Troubled crypto lender Genesis can file for bankruptcy as soon as this week: Bloomberg

According to people familiar with the matter, the cryptocurrency lending unit of Digital Currency Group is preparing for bankruptcy filing two days after suspending quarterly dividends.

A Holy Bible is open to the first page of the first book of the Old Testament, Genesis.

Digital assets brokerage Genesis can become the next big crypto player heading for bankruptcy in the aftermath of FTX collapse, Bloomberg reported Thursday. The company has been struggling to raise fresh cash to avoid the liquidity crunch after seeing $175 million stuck in limbo at the FTX trading account.

In November, Genesis warned potential investors that bankruptcy remains a viable option should its efforts to secure fresh funding fail. The company has been reportedly in talks with Binance over emergency financing — which apparently fell through.

Read also: Gemini customers request class action arbitration against Genesis and DCG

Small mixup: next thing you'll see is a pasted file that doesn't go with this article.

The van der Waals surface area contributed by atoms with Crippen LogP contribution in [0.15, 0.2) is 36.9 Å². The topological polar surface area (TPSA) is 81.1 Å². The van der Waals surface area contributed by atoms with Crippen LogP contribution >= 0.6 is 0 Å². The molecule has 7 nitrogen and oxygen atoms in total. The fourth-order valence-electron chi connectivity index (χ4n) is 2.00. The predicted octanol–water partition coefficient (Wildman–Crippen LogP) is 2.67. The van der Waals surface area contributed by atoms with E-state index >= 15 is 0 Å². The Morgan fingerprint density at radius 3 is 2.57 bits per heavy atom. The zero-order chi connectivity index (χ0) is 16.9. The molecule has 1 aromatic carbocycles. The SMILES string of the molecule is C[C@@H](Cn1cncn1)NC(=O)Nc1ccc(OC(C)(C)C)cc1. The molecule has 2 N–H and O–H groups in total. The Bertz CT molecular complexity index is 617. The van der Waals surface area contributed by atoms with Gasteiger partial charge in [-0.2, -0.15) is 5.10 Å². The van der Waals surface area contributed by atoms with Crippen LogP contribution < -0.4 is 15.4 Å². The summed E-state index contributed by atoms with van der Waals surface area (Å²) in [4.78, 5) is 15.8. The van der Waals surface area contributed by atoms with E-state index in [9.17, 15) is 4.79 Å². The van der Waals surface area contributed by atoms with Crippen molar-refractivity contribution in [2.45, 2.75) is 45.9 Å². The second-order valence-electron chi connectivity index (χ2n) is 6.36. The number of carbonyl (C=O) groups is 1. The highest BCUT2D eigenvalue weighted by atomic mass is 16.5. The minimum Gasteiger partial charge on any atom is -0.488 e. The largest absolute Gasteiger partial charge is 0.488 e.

Digital Currency Group, Genesis’ parent company, recently found itself under fire from Cameron Winklevoss, a co-founder of cryptocurrency exchange Gemini. When Genesis’ lending arm halted redemptions and new loan originations in November, it locked up about $900 million belonging to customers of Gemini Earn, a high-yield investment product that let Gemini’s users earn interest on their digital assets through Genesis.

In an open letter to DCG CEO Barry Silbert, Cameron Winklevoss accused him of defrauding Gemini’s customers and concealing Genesis’ insolvency, calling on DCG’s board to oust Silbert. The company’s CEO denied the accusations.

Digital Currency Group is a multibillion global enterprise that actively invests in promising blockchain and crypto companies across the world, with some 200 million investments in 35 countries worth about $500 million. The company has five core subsidiaries — crypto brokerage firm Genesis, digital asset manager Grayscale, mining operations company Foundry, crypto exchange Luno, and media platform CoinDesk.

CoinDesk, a crypto media that broke the scoop that led to FTX’s demise, confirmed that it is weighing a partial or full sale amid a deepening crisis at its parent company. The publication has hired investment bank Lazard as an advisor to explore all possible options to remove itself from Silbert’s DCG.